Background: Neuropsychiatric symptoms (NPS) occur in the majority of persons with Alzheimer's disease (AD) over the course of their illness, and are related to poor outcomes. We sought to investigate the profile of neuropsychiatricmanifestations in patientswithADacross dementia stages.Methods: This study concerns 170 patients, (95 females, 56%), mean age 72.8±9.5 years, (range 55-92 years), with Alzheimer's disease (NINCDS-ADRDA diagnostic criteria); from a private ambulatory of neurology, recruited in a community elderly in Skikda-Algeria (2008-2013). Patients were classified into very mild, mild, moderate, and severe stage groups, according to their Clinical Dementia Rating scores (CDR). Neuropsychiatric symptoms were assessed with the Neuropsychiatric Inventory Questionnaire (NPI-Q). Results: Anxiety (60%) and depression (53%), were the most prevalent symptoms in CDR= 0.5 (Very mild stage-MCI) group; mean individual symptom severity scores were 1.07±0.98 and 0.90±0.92 points, respectively; no significant difference was found between genders. Depression (58%), sleep disturbances (56%), irritability/ lability (50%), anxiety (48%), were the most prevalent symptoms in CDR=1 group; mean individual symptom severity scores were 1.1060.97, 1.02±0.95, 0.88±0.94, 0.92±1.0 points respectively; no significant difference was found between genders. Sleep disturbances (94%), delusion (78%), agitation/ aggression (66%), were the most prevalent symptoms in CDR=2 group; mean symptomseverity scoreswere 1.92±0.63, 1.76±1.04, 1.34±1.08 points, respectively; no significant differencewas observed between genders. Sleep disturbances (97%), delusion (90%), agitation/aggression (85%), hallucinations (85%), appetite/eating abnormalities (60%), were themost prevalent symptoms in CDR=3 group; mean symptom severity scores were 2.50±0.64, 2.58±0.87, 2.30±1.07, 1.77±1.14, 1.40±1.25 points, respectively; a difference between genderswas recorded for agitation/aggression (p=0.005).No significant difference was observed between CDR=0.5 and CDR=1 groups in prevalence or severity of both, depression and anxiety. CDR=2 andCDR=3 groups differed in severity of agitation/aggression, sleep disturbances, and delusion (All p<0.0001). Conclusions: These results suggest that depression and anxiety characterize the very mild to mild phase of Alzheimer's disease; delusion and agitation/ aggression characterize moderate and severe stages; while sleep disturbances are present in mild, moderate and severe stages of the disease, with incremental severity. We speculate that the profile of neuropsychiatric symptoms in Alzheimer's disease may be stage specific.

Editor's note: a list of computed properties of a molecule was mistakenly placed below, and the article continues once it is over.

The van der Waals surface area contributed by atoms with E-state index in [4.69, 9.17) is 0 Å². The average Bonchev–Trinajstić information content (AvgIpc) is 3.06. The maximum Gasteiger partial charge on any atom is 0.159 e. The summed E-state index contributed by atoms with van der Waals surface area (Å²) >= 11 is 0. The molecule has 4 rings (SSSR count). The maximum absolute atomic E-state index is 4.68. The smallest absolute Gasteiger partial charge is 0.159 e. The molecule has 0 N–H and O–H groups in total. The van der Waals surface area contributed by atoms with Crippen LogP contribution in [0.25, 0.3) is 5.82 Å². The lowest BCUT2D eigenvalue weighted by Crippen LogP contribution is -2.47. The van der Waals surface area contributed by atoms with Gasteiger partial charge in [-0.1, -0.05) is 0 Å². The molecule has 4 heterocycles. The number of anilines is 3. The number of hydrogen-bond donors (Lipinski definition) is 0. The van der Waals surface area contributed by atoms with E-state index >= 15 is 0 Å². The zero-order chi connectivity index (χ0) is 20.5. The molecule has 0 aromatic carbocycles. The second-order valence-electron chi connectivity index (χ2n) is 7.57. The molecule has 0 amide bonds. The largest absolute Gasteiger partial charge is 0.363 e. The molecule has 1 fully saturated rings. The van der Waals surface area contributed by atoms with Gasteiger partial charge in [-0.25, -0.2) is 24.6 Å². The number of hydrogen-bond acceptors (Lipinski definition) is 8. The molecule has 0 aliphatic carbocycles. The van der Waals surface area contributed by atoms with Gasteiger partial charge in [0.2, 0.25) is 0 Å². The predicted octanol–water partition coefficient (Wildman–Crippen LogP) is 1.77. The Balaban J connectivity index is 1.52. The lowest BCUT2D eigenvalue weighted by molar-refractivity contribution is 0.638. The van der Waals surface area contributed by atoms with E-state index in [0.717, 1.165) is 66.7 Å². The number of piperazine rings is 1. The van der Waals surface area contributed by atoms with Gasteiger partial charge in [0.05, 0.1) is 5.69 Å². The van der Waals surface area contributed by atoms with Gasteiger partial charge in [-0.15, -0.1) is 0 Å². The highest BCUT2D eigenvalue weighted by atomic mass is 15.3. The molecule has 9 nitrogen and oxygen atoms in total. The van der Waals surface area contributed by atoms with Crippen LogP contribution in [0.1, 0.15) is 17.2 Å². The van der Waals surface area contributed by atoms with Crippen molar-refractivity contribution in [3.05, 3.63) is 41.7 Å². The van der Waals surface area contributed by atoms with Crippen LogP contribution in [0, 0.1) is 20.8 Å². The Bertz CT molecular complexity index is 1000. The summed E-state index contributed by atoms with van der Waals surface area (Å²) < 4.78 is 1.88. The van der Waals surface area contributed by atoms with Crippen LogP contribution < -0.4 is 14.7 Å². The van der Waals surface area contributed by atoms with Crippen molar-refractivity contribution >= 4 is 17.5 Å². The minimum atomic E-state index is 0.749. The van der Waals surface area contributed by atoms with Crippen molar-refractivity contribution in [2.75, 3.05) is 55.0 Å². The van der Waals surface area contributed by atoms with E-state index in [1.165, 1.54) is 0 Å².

Ramdane, S. (2014). P2-144: THE PROFILE OF NEUROPSYCHIATRIC SYMPTOMS ACROSS DEMENTIA STAGES IN ALZHEIMER’S DISEASE: AN OBSERVATIONAL STUDY. Alzheimer’s & Dementia, 10, P524–P525. https://doi.org/10.1016/j.jalz.2014.05.819